Lively noted that at elite institutions students are often “image conscious.” Students come from successful backgrounds and so can find the transition to being among “4,500 people equally as smart as you” difficult, she said.
She said that in larger institutions it could be easier for students to defer from the norm.
“I hear students talk a lot about the fishbowl effect,” she said. “Because the College is so small everyone feels highly visible and that drives a stronger need to fit in.”
All norms can have positive and negative effects, Lively said. But norms become an issue when viewed as an imperative, she said. In this instance, one can feel like if the standard can’t be met one doesn’t belong there.
Lively said that a few years ago she spoke to a student who had been having difficulties began to feel grounded after becoming a tour guide. She said that the student grew confidence through talking up Dartmouth and grew to believe what she was talking about in that position. This is an example of how norms can lead to a positive outcome, she said
Lively said that from an institutional perspective, she would like to see more “honest discussion” about this pressure especially surrounding the transition to college. She noted that first-year students would benefit from these conversations.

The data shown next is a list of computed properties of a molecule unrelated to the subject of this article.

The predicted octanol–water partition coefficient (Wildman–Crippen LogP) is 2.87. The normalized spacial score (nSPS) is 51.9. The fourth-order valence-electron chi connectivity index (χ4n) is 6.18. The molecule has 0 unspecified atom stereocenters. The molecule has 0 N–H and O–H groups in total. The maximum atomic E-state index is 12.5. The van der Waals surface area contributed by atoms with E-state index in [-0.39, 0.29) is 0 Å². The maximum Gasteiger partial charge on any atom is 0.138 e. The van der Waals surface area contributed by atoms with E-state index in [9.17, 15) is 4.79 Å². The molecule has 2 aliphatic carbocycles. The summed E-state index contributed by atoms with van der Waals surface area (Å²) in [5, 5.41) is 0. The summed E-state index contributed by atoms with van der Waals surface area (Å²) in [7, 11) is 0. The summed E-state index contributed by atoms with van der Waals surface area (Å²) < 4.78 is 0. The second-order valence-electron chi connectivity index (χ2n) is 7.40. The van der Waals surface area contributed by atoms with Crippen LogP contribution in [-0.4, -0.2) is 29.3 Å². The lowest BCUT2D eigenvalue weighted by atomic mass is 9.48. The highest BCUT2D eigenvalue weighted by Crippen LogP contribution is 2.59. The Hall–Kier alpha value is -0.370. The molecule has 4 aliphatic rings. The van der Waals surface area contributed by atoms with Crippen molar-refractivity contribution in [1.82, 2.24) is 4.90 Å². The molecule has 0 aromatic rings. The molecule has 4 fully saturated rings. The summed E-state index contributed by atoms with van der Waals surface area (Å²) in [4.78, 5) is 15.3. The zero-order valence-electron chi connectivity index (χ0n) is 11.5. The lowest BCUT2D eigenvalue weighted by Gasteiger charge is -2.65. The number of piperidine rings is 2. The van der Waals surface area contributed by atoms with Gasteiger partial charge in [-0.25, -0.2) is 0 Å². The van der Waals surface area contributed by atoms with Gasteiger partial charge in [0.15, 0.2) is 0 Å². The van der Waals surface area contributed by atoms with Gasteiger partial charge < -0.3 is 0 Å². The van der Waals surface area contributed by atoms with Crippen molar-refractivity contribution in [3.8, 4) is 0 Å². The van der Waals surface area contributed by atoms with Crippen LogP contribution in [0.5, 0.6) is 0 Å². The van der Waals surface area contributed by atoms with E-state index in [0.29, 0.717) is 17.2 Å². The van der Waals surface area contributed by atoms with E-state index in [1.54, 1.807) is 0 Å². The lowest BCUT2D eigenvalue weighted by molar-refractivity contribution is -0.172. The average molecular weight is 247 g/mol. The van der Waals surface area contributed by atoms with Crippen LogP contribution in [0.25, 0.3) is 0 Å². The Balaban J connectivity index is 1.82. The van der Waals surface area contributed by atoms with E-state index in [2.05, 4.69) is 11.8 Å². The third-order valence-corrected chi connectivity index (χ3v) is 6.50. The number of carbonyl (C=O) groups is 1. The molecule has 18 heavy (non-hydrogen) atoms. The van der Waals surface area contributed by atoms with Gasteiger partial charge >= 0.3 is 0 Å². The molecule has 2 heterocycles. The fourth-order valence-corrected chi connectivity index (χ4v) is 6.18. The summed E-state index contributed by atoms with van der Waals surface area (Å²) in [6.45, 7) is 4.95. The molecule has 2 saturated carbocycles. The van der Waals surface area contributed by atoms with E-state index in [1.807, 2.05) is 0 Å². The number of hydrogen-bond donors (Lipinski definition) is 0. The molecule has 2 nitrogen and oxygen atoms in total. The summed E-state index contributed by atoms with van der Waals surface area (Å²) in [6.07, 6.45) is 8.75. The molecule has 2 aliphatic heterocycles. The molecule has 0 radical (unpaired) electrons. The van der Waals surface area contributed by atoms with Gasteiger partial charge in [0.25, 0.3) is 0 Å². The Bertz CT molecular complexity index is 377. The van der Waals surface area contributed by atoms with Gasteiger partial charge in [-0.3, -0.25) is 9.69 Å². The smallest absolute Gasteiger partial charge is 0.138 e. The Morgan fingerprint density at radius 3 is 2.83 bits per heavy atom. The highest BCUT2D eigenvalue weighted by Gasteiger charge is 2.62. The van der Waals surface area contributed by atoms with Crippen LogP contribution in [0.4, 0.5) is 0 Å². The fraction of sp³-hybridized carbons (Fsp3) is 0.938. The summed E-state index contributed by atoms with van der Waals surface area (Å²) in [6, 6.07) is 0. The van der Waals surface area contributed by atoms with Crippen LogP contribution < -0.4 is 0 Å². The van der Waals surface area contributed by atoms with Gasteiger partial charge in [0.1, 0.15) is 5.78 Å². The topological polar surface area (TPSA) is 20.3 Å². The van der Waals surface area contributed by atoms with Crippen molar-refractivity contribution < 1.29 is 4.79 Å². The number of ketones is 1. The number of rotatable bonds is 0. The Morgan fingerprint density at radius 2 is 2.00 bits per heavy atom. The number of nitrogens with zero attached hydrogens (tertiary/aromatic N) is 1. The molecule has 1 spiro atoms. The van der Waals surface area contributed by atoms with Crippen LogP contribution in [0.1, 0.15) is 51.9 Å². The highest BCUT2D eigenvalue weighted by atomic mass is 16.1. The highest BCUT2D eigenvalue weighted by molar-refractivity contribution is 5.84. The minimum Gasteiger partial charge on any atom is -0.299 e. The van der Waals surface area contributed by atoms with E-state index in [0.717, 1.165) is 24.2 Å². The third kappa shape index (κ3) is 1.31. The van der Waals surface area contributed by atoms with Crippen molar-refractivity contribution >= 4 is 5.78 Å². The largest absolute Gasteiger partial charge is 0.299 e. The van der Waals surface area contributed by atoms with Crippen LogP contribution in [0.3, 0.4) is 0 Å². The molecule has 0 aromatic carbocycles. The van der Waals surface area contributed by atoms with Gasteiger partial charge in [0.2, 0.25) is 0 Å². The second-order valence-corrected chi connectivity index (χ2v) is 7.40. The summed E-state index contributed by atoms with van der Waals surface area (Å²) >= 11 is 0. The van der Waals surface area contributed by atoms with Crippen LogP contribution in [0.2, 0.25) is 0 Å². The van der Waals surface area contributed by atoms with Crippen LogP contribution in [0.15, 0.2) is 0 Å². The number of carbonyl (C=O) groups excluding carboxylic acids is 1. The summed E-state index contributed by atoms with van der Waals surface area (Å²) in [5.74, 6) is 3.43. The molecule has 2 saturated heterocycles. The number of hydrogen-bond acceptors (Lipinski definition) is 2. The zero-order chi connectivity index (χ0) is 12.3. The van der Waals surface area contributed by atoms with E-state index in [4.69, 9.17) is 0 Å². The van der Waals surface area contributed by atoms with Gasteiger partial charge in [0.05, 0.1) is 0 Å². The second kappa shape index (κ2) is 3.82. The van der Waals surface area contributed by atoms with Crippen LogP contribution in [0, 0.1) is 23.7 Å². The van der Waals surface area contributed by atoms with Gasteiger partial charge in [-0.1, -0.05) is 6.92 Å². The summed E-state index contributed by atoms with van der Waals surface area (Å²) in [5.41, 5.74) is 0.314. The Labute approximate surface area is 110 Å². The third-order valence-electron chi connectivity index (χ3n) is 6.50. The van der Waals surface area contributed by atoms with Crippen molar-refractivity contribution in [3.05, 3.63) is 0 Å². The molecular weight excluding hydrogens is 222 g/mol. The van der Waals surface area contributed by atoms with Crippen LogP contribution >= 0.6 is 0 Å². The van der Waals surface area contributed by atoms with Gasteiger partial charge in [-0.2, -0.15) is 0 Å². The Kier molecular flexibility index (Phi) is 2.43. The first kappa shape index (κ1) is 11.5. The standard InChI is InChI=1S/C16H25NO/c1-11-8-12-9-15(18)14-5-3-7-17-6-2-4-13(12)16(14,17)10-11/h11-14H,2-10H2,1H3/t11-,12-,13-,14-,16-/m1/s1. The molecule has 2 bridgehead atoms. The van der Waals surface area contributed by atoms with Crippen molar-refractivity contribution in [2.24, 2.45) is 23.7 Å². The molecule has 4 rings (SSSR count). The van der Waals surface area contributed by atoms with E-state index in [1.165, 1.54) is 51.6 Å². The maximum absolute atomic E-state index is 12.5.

“I think you can still talk about the fact that people love it here, and the students are really happy here and that we have this work hard play hard mentality,” Lively said. “And acknowledge that some of this stuff is really hard so no one feels like there is something wrong with them, or there’s something broken, or that they don’t belong here.”
Damianos repeated the need for all students to engage in honest discussion on the Duck Syndrome in order to counter its effects. He noted that students could leverage anxiety through techniques like mindfulness for personal development.
“We can use something traditionally viewed as a weakness to become a stronger person,” Damianos said. “We all have anxiety, let’s admit it and figure out how we can use it to make ourselves better and contribute to society.”